This is also the turning point. For a moment, Graham stops in the hall and ponders, then with extreme conviction, returns to the kitchen, wields the knife again, and gets down on the floor. This time though, as he looks to see under the door, a hand reaches out from the light; four spindly, gray-ish fingers emerge and appear like a claw. He reacts with a single hack of the blade. With the echo of both man and alien screaming, it cuts to a shot of a cornfield with a swarm of birds taking flight.
Before I discuss the birds, let’s briefly breakdown what the alien hand represents. You’ll notice that Graham actually doesn’t see the creature in the knife as he (and we) are expecting. Instead, this time, the alien reaches out, forcing Graham to react. We learn later that from the hand, these aliens can secret a toxic vapor that subdues (or possibly kills) its victims. It is by the hand of fear that the victim falls. Fear is coming for him. Graham literally strikes at that hand, removing two digits and thus starting his defense and beginning his empowerment.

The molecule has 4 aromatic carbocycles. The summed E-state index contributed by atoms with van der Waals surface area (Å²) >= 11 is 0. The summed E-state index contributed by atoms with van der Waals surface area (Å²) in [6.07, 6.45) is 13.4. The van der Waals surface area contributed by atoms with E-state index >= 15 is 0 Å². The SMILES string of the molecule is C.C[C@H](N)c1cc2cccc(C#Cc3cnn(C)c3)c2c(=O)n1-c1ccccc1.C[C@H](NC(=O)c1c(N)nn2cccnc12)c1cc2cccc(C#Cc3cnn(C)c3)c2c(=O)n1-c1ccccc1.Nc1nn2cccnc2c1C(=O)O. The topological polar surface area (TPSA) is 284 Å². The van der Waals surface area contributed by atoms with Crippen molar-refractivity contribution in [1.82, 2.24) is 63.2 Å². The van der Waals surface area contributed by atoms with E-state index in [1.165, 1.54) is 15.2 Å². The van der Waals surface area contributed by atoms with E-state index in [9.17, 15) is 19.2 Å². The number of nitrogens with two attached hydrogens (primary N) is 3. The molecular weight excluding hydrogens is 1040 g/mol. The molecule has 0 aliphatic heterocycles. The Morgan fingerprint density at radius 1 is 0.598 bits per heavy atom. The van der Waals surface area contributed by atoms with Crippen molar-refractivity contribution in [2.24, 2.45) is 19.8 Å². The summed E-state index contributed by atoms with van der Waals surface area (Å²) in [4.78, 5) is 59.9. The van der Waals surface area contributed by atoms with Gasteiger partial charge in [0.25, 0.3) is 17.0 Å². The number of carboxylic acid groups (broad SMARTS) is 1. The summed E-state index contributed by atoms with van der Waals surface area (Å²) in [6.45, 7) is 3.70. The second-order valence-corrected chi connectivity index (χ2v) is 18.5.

Birds in film often represent something ominous, harbingers of an approaching doom or disaster but here, represent something more. The cut from Grahams’s discovery to the chaotic flush of birds taking to the sky express the character’s absolute and irrefutable acceptance of the truth. Once nestled in the safety and obscuring shadows of the corn, the birds are now in the open, able to see and be seen. This is a significant metaphor as Graham moves forward, a shift in his attitude and approach. This has bearing on not just the truth about the aliens but his feelings toward the tragedy that befell him and how that moment will shape the fate of the story. Freed of the burden of cynicism, he suddenly can see the ‘signs’ all around him, and how they lead him to the right path.
M. Night Shyamalan
M. Night Shyamalan
Mel Gibson, Joaquin Phoenix, Rory Culkin, Abigail Breslin